Oil Analysis

The standard Oil Test Kit can be used for the majority of lubricating oils.  This includes engine, gear, transmission, hydraulic oils. Different types of oil may receive different types of tests depending on the application.  Depending on the nature of contaminants found in the oils some tests may not be possible to run and alternative tests may be run.  

Standard Tests

Elemental Analysis

Elemental analysis is performed using ICP (Inductively Coupled Plasma) or in some cases XRF (X-Ray Fluorescence) spectroscopy.  These machines provide us with the elemental composition of the oil in mg/kg (parts per million).  Each oil type has a unique signature of elements from the oil additives which are present in the new oil. 

During use the oil accumulates microscopic particles of wear metals which are detected as elements.  These wear metals should accumulate at a slow, steady rate.  Rapid changes in the rate of wear can be an early indication of a fault developing or of abnormal conditions that are decreasing the life expectancy of the component. 

There are also many contaminants that can enter an oil  compartment and cause damage, and elemental analysis can detect these before significant harm is done.  For example - salt water contamination would cause as an increase in Chlorine, Sodium and Magnesium and some lesser elements.  Dirt and dust show as silicon from the silicon dioxide (silica) and typically associated with aluminium from aluminium oxide, depending on the type of dirt/sand.   

Ferromagnetic Analysis

The PQ (Particle Quantifier) is machine that uses electromagnet coils to provide an index number representing the total ferromagnetic content of the sample bottle.  This machine is very useful for detecting larger pieces of iron or steel that can settle to the bottom of a sample bottle and could be missed by ICP.  PQ is particularly useful for large unfiltered gear compartments such as Final Drives that can experience dramatic iron wear when there is significant water and dirt contamination or when in failure mode.  This test is so useful that we run this on most samples, including coolants,  fuels and grease.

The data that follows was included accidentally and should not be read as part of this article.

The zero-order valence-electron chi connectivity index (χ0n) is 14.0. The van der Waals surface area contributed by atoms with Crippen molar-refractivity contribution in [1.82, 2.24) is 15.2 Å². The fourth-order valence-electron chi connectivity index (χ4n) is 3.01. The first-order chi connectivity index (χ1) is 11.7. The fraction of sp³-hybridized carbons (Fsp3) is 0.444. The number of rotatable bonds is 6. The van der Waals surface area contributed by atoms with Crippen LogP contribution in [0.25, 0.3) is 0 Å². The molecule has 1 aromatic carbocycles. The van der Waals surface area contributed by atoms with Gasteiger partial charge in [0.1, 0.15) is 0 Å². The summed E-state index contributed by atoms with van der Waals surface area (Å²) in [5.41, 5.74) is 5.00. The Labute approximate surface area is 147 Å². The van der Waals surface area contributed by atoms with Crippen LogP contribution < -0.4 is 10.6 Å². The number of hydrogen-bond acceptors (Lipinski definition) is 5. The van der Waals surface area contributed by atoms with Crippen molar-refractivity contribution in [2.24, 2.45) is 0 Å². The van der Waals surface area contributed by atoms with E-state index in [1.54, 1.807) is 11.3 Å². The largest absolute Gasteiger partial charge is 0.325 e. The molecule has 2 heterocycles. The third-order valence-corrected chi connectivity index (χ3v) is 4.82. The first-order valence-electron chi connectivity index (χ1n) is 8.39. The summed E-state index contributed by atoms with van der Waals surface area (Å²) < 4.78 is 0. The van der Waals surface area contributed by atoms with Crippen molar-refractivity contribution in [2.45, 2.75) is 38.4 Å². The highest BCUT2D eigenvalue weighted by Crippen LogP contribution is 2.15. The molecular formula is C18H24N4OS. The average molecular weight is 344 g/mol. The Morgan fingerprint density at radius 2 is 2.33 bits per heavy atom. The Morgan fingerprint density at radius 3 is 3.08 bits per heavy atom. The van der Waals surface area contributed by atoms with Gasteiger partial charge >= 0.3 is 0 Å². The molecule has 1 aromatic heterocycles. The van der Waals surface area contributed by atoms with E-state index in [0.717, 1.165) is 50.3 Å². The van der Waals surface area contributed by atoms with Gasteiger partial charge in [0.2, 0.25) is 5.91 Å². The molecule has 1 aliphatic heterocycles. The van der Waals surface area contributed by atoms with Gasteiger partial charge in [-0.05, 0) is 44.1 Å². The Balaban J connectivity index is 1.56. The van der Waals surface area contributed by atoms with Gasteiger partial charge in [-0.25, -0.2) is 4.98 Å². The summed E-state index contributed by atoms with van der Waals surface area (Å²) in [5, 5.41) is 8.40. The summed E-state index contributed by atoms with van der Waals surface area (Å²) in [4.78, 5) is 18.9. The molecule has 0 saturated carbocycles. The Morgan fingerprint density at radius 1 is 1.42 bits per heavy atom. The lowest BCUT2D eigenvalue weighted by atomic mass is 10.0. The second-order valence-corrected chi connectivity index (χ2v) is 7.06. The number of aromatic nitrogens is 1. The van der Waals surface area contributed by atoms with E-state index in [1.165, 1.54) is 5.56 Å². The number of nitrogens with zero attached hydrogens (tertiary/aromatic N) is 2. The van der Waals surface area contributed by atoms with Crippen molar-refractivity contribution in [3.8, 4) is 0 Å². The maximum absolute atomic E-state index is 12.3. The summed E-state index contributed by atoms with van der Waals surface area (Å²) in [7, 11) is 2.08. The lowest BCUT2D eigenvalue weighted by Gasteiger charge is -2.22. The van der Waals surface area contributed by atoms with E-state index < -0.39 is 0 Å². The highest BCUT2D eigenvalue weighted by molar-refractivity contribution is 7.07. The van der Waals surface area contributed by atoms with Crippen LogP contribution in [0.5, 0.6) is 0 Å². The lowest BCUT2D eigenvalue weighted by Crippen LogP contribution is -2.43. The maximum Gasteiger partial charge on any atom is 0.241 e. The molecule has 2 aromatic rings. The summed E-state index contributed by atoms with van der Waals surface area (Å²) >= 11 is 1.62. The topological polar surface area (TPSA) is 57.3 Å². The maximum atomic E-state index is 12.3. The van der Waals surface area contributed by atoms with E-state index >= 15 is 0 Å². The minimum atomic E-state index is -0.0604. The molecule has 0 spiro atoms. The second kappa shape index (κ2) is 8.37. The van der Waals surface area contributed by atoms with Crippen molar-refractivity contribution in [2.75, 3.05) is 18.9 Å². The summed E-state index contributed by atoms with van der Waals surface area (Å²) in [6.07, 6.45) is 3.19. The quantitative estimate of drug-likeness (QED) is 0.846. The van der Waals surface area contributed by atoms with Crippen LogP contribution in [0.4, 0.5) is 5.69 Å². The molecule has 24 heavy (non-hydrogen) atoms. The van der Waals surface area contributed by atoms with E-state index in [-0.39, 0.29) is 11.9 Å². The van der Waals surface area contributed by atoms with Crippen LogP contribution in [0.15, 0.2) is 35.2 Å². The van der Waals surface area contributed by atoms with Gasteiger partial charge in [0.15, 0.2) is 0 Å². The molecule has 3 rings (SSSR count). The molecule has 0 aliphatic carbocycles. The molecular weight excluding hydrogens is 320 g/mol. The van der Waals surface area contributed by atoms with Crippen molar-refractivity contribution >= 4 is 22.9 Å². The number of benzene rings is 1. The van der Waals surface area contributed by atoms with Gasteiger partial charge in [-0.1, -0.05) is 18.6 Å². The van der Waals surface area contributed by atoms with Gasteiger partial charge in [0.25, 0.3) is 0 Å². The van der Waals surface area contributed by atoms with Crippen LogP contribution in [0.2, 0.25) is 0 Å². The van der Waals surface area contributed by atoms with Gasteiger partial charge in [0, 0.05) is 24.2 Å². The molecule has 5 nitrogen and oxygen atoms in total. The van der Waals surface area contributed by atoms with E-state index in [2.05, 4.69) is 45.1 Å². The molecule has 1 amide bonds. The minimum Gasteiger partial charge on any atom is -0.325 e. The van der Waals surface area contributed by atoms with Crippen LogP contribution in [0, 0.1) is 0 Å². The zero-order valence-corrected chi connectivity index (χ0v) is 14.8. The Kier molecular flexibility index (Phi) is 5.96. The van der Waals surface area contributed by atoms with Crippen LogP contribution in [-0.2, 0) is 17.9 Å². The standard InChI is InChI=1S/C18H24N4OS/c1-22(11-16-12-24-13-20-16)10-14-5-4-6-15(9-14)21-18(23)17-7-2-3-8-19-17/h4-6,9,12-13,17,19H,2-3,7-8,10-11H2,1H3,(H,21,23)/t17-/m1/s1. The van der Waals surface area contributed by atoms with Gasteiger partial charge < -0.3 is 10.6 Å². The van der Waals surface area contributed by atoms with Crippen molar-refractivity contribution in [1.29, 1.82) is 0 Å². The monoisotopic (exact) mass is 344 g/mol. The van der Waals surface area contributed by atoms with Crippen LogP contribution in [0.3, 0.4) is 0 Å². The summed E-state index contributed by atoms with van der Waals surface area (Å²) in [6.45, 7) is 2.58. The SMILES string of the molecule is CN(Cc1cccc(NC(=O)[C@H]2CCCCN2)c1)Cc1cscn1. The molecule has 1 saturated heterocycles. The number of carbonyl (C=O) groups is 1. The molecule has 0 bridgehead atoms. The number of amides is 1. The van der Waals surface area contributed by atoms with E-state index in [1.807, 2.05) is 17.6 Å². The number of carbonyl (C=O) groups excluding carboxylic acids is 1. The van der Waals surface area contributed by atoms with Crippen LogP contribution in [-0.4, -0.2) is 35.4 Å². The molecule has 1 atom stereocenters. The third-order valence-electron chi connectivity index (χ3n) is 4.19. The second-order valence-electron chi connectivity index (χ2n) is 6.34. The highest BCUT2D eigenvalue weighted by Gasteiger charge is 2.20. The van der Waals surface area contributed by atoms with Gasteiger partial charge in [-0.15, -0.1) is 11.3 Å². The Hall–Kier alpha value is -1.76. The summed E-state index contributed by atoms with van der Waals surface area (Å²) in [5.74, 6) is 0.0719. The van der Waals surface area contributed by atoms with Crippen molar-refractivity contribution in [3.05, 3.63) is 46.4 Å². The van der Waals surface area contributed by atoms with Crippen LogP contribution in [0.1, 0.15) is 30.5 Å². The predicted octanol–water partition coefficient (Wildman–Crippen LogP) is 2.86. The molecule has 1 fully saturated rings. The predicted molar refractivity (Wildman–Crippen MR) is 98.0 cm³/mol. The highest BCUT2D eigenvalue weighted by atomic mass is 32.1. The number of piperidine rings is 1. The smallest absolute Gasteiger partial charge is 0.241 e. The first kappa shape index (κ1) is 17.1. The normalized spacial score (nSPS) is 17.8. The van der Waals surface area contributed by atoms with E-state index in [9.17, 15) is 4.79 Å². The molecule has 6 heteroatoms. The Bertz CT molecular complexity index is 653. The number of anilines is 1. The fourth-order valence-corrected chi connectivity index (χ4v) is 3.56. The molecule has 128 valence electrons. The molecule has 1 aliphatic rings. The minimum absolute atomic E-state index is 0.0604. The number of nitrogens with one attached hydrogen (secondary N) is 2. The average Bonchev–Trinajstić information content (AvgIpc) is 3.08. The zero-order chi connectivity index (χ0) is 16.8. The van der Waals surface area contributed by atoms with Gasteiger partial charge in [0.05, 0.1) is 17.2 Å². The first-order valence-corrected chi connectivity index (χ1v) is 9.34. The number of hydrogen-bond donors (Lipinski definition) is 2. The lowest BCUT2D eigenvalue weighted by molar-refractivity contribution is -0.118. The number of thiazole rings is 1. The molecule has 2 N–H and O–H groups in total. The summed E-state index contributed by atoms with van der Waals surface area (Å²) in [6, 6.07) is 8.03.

FTIR Analysis

Fourier Transform Infra-Red spectroscopy measures the absorption of infra-red light over a selected wavelength band. Specific chemical compounds absorb energy at their own unique wavelengths and the FTIR software is programmed to detect some known contaminants such as Water, Soot, Nitration, Oxidation, Sulfation. 

FTIR oil analysis techniques were first developed for military purposes where equipment in the field where access to a laboratory was restricted.  It is not a total oil analysis solution but it is very useful for screening samples for further tests. 

Viscosity Analysis

Viscosity is arguably the most important physical property of a fluid.  Viscosity is a measure of the resistance to flow or the internal friction of a fluid.  It provides an indication of the ability of that fluid to flow to where it needs to be - or the ability of that fluid to stay where it needs to be.     

Viscosity of a fluid changes with temperature.  Most fluids increase in viscosity when cooled or decrease in viscosity when heated.  This is why the viscosity of a fluid is stated at specific temperatures such as 40°C or 100°C.  This is also why engine oils are sold in summer or Winter grades or multi-grades that include a Winter and summer grade (e.g. SAE 10W-40). 

If the viscosity of a fluid is too high (for example, cold start up) it may not be able to be pumped to the components that need it and sudden failure can result.  Or if the viscosity is too low (e.g. extreme heat or an incorrect light grade) then the fluid may not be able to maintain pressure and metal-to-metal contact can occur, causing sudden failure.     

Some contaminants can increase the viscosity of a fluid (e.g. soot, water, glycol, particulate matter or oxidation of the oil itself).  Other contaminants such as fuel, solvent or light hydraulic fluids can cause the viscosity to decrease.  Multigrade oils typically use VI Improver additives that can break down in use.  

Laser Particle Counting

Particle counting is important for some applications that require fine filtration.  It is not relevant to engine oils which are too dark for laser particle counting.  It is also not so relevant for unfiltered compartments.  When it is possible and relevant, laser particle counting provides a way to measure the effectiveness of the filters in a system.  Especially in hydraulic systems that use high speed and high pressure fluids, reducing the particle count can greatly reduce the wear rate of components.